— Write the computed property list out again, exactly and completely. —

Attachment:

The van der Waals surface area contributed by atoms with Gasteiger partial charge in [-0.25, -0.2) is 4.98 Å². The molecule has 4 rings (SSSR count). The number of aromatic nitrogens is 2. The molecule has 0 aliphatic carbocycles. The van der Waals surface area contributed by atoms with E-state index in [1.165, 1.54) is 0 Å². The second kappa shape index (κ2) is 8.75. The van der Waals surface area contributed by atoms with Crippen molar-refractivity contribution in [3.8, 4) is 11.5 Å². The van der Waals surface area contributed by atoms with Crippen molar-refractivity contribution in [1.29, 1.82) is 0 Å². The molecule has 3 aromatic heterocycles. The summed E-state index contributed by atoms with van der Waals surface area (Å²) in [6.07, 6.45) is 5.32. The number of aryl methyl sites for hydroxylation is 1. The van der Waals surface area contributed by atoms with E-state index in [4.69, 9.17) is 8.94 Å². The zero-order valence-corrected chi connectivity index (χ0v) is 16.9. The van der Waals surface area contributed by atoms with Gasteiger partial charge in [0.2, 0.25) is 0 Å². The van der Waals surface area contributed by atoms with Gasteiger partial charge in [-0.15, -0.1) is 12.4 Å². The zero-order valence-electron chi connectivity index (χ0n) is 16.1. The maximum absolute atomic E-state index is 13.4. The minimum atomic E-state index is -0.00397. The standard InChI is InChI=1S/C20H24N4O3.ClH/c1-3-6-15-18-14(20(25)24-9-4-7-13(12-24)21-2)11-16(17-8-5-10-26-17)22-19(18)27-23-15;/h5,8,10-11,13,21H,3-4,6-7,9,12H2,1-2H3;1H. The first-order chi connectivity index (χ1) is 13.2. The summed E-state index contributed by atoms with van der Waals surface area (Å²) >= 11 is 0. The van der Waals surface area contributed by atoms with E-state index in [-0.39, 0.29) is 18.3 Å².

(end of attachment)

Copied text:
The van der Waals surface area contributed by atoms with Gasteiger partial charge in [-0.25, -0.2) is 4.98 Å². The molecule has 4 rings (SSSR count). The number of aromatic nitrogens is 2. The molecule has 0 aliphatic carbocycles. The van der Waals surface area contributed by atoms with E-state index in [1.165, 1.54) is 0 Å². The second kappa shape index (κ2) is 8.75. The van der Waals surface area contributed by atoms with Crippen molar-refractivity contribution in [3.8, 4) is 11.5 Å². The van der Waals surface area contributed by atoms with Crippen molar-refractivity contribution in [1.29, 1.82) is 0 Å². The molecule has 3 aromatic heterocycles. The summed E-state index contributed by atoms with van der Waals surface area (Å²) in [6.07, 6.45) is 5.32. The number of aryl methyl sites for hydroxylation is 1. The van der Waals surface area contributed by atoms with E-state index in [4.69, 9.17) is 8.94 Å². The zero-order valence-corrected chi connectivity index (χ0v) is 16.9. The van der Waals surface area contributed by atoms with Gasteiger partial charge in [0.2, 0.25) is 0 Å². The van der Waals surface area contributed by atoms with Gasteiger partial charge in [-0.15, -0.1) is 12.4 Å². The zero-order valence-electron chi connectivity index (χ0n) is 16.1. The maximum absolute atomic E-state index is 13.4. The minimum atomic E-state index is -0.00397. The standard InChI is InChI=1S/C20H24N4O3.ClH/c1-3-6-15-18-14(20(25)24-9-4-7-13(12-24)21-2)11-16(17-8-5-10-26-17)22-19(18)27-23-15;/h5,8,10-11,13,21H,3-4,6-7,9,12H2,1-2H3;1H. The first-order chi connectivity index (χ1) is 13.2. The summed E-state index contributed by atoms with van der Waals surface area (Å²) >= 11 is 0. The van der Waals surface area contributed by atoms with E-state index in [-0.39, 0.29) is 18.3 Å².